Carlton A. Wilmore papers
Collection — Multiple Containers
Identifier: MSA 293
Scope and Contents
The Carlton A. Wilmore papers document the years that Wilmore spent at Purdue University as a student as well as the years immediately following his move to Alabama. Many of the loose photos contain notations, some of which were added by Wilmore and others that were added later. The collection primarily showcases the social activities and friends of Wilmore during his time at Purdue University. Also included are several pictures of Wilmore’s room and his roommate Roswell J. Powell, who was killed in the Purdue train wreck of 1903. Later pages in the scrapbook detail Wilmore’s activities once he moved to Alabama after sustaining injuries in the train wreck. The collection would be useful to researchers interested in student life, material culture, courtship, and entertainment in the early twentieth century, Purdue University history, and the individuals involved in the train wreck of 1903. Types of materials include: black and white photographs, visiting cards, ticket stubs, dance cards, scrapbooks, ephemera, and printed materials. The papers have been kept in their original order.
- 1902 - 1956
- Majority of material found within 1902 - 1906
- Wilmore, Carlton A. (Carlton Adams) (Person)
Language of Materials
Collection material is in English.
Collection is open for research.
Copyright and Use Information
Copyright held by Purdue University. Consult with Purdue University Archives and Special Collections prior to reproduction of materials.
Carlton A. Wilmore came from Winchester, Indiana, and was born in 1884. A member of the class of 1906 at Purdue University, Wilmore was on the 1903 football team. While a part of the team, Wilmore was involved in the tragic train wreck that occurred October 31, 1903 and resulted in the death of 17 players, band members, and fans. Wilmore was seated next to his roommate Roswell Powell who was killed in the accident, and he incurred severe injuries to his legs which left him hospitalized for some time. Sometime after his release from the hospital, Wilmore’s doctor suggested he move to a warmer climate to better facilitate his recovery. Wilmore heeded the advice and moved to Alabama to attend the Alabama Polytechnic Institute (now Auburn University) where his uncle, John Jenkins Wilmore (a Purdue graduate from the class of 1888) was a professor. Wilmore received his engineering degree from Alabama Polytechnic Institute in 1908, and continued on to do graduate work there the following year. He was a member of Kappa Sigma there and also maintained his interest in football by acting as a manager for the school’s team. While there, he also met and married Annie Averyt of Auburn, with whom he had two children: Margaret Ann and Elizabeth. Later, Wilmore worked as an engineer with Chickasaw Iron Works, Memphis Steel Construction Company, and Nashville Bridge Company before starting his own firm in 1928 (Wilmore, Hudson and Luke Structural Engineers). Wilmore died in 1967 in Birmingham, Alabama and is buried there in the Elmwood Cemetery.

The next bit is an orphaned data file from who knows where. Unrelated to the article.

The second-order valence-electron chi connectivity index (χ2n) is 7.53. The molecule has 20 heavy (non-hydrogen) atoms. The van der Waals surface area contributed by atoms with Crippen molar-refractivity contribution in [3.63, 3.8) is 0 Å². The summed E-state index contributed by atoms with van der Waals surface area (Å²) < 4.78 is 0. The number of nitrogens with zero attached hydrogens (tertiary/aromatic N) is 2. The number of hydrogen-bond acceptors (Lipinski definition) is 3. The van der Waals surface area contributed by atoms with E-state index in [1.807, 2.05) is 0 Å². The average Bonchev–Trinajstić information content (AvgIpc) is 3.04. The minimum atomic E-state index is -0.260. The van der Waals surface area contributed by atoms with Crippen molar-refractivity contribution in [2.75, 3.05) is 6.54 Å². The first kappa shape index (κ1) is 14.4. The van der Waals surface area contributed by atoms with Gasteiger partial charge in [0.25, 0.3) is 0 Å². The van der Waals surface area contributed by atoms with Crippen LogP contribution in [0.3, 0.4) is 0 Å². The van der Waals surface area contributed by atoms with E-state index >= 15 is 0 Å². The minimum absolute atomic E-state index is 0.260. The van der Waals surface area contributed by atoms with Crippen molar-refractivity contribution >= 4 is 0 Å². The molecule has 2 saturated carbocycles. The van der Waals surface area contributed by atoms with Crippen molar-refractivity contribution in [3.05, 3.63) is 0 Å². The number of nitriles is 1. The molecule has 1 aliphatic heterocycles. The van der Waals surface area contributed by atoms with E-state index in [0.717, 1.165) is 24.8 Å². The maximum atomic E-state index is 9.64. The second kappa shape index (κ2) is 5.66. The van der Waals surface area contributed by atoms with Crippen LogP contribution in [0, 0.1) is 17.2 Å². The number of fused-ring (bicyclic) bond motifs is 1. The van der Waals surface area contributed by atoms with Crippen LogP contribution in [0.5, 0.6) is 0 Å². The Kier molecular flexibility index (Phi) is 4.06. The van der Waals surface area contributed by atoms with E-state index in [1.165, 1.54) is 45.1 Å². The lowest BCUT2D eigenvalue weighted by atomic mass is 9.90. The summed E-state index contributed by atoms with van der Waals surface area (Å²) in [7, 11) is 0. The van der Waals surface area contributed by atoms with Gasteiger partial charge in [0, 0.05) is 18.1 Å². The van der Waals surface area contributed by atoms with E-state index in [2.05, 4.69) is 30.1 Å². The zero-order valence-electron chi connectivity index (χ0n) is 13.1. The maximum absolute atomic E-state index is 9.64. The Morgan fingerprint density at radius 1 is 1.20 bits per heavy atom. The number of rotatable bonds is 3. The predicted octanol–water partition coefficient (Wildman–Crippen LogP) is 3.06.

0.45 Cubic Feet (One letter-size full-width manuscript box, one oversize folder)
This collection contains photographs and ephemera collected by Carlton A. Wilmore during his time at Purdue, as well as some items from after he moved to Alabama.
Materials in the collection have been kept in their original order.
Materials were donated by Margaret Johnstone Hilton, April 4, 2011.
Whenever possible, original order of the materials has been retained. All materials have been housed in polyester sleeves, acid-free folders, and acid-free boxes. Oversized maps, blueprints, diagrams, certificates, and other printed material [OVS]; photographs; and artifacts have been separated for preservation purposes.
- Carlton A. Wilmore papers
- Virginia Pleasant and Keertana Marella
- Description rules
- Describing Archives: A Content Standard
- Language of description
- Script of description
- Language of description note
- Edition statement
- Second edition. Collection description was first completed 2013-11-05 by Virginia Pleasant.
- 2020-04-22: Collection description updated by Keertana Marella